Megan: I’ve mentioned this before, but I lived in a house with no closet on the first floor, and it’s awful. There aren’t enough wall hooks in the world to make up for it.
Kristin: It’s weird that the two upstairs bedrooms have two closets each. But with no basement, I guess that’s where the Christmas decorations go.
Megan: Cory’s delusions of landlord grandeur are raging by the time he, Mina, and Tad do a construction check. He’s demanding all kinds of features inside, including a secret passageway to the utility room and quartz instead of butcher-block counters. Mina has to remind him this is not a “buyer walk.”
Kristin: Well, that was fast. Meeting with MJ on design, Mina reveals that “Cory is all talk and no action” and has backed out. So now the house needs to be buyer-friendly, and that means super neutral. White subway tile in the bathrooms.
Megan: I guess the icy-gray floors they choose are sorta Nordic.
Kristin: Here’s a mid-episode detour: Mina takes her family to see a lot she bought in Bates-Hendricks to build a new Two Chicks office! The company has grown a lot and they desperately need more space. Finally, they can consolidate all of their staging items from nine storage facilities spread out across the city. I wonder if this will be enough room for storage, offices, and design samples. I guess we’ll find out next season.
Megan: We meet potential buyers, a young couple with a small child and another on the way, and they have put in more than 40 offers over a few years! I’m rooting for them. But they want to use the downstairs primary suite for more entertaining space because the house is small, and what will be their primary suite upstairs looks tiny.
Kristin: Super small. You know I’m not a fan of huge primary bedrooms and baths, but can they fit a bed in there? Can’t wait for the final reveal.
Megan: Hey, we’re in Madison, Indiana! Tad and Karen took a road trip to hunt for driftwood along the Ohio River to make a patio table for these buyers. They’ll use a tempered-glass top that Karen found in the house. They find a burly, gnarly piece of sycamore.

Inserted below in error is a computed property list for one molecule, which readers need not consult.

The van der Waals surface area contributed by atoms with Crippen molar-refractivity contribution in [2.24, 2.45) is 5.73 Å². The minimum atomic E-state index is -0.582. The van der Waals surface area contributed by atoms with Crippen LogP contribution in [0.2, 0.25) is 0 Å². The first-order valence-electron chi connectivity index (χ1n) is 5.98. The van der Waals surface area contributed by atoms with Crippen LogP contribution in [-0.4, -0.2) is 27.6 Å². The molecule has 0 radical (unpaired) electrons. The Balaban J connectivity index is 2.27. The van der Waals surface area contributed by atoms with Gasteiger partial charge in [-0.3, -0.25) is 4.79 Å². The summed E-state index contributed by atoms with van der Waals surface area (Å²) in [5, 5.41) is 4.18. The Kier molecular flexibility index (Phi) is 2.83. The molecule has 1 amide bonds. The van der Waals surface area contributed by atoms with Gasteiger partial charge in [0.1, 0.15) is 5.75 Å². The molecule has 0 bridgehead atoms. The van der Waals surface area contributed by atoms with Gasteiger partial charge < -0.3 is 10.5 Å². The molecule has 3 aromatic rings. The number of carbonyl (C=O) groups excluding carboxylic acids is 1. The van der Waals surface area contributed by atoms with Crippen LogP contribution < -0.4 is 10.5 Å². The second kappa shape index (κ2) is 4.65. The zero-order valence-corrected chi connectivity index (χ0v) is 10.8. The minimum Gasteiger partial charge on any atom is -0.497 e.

Kristin: How much does it cost to drag the Iron Timbers guys to Madison?
Megan: I was wondering if that was Iron Timbers. Back at the house, MJ wants to install a rock-climbing wall for the daughter, and he says, “Like a lot of my ideas, I thought this would be a lot simpler.” MJ has had a lot of good ideas, though. This might not be his best. They make it work by putting up plywood for reinforcement and spray-painting the holds black, white, gold, and pink.
Kristin: How much can the child be “into rock climbing,” as MJ said, when she’s a toddler?
Megan: Yeah, don’t let MJ baby-sit. The new patio in the backyard comes with a prize view of Cory’s hot tub.
Megan: I’m putting cardboard in my flowerbeds next spring, like Karen did in this yard. She promised no weeds, ever.
Kristin: Yeah, I might have to try that, too.
Megan: Here comes the driftwood table! It sits low but it looks good.
Kristin: Of course—the IT guys made it!
Megan: Hey! Dining room sighting! Finley and MJ come in exasperated from going to storage facilities all across the city to find chairs and a faux ficus.
Kristin: The space by the closet is much bigger than it looked on the plans. The main level is tight, but it’s cute. The kitchen feels a little apartment-y to me. Even the propping seems lackluster this week, but I guess the parkas by the back door add “Nordic.” Does Nordic wear count?
Megan: Haha, that’s some low-budget Nordic decorating, unless they’re North Face.
Kristin: Interesting that the AC is a wall unit since they tore everything down to the studs.
Megan: The main bedroom upstairs is bigger than I expected. But unfortunately, the $150,000 reno budget came in at $213,000 with foundation issues and other problems. Mina sold it to the deserving couple for $240,000. It’s a good deal for them, but Two Chicks only made $20,000. Mina seems genuinely happy that the couple finally got a home. Do you think living next to Cory raised the home value, or seeing him in the hot tub on the final walk-through brought it down a bit?
Kristin: He’s cute, but my first thought was that I wouldn’t want my little girl seeing that every weekend! Sorry, Cory!
Megan: He was a good sport to hot-tub for the camera. I bet he’ll be a great neighbor. Let’s see if Two Chicks can turn a bigger profit next week. See you then!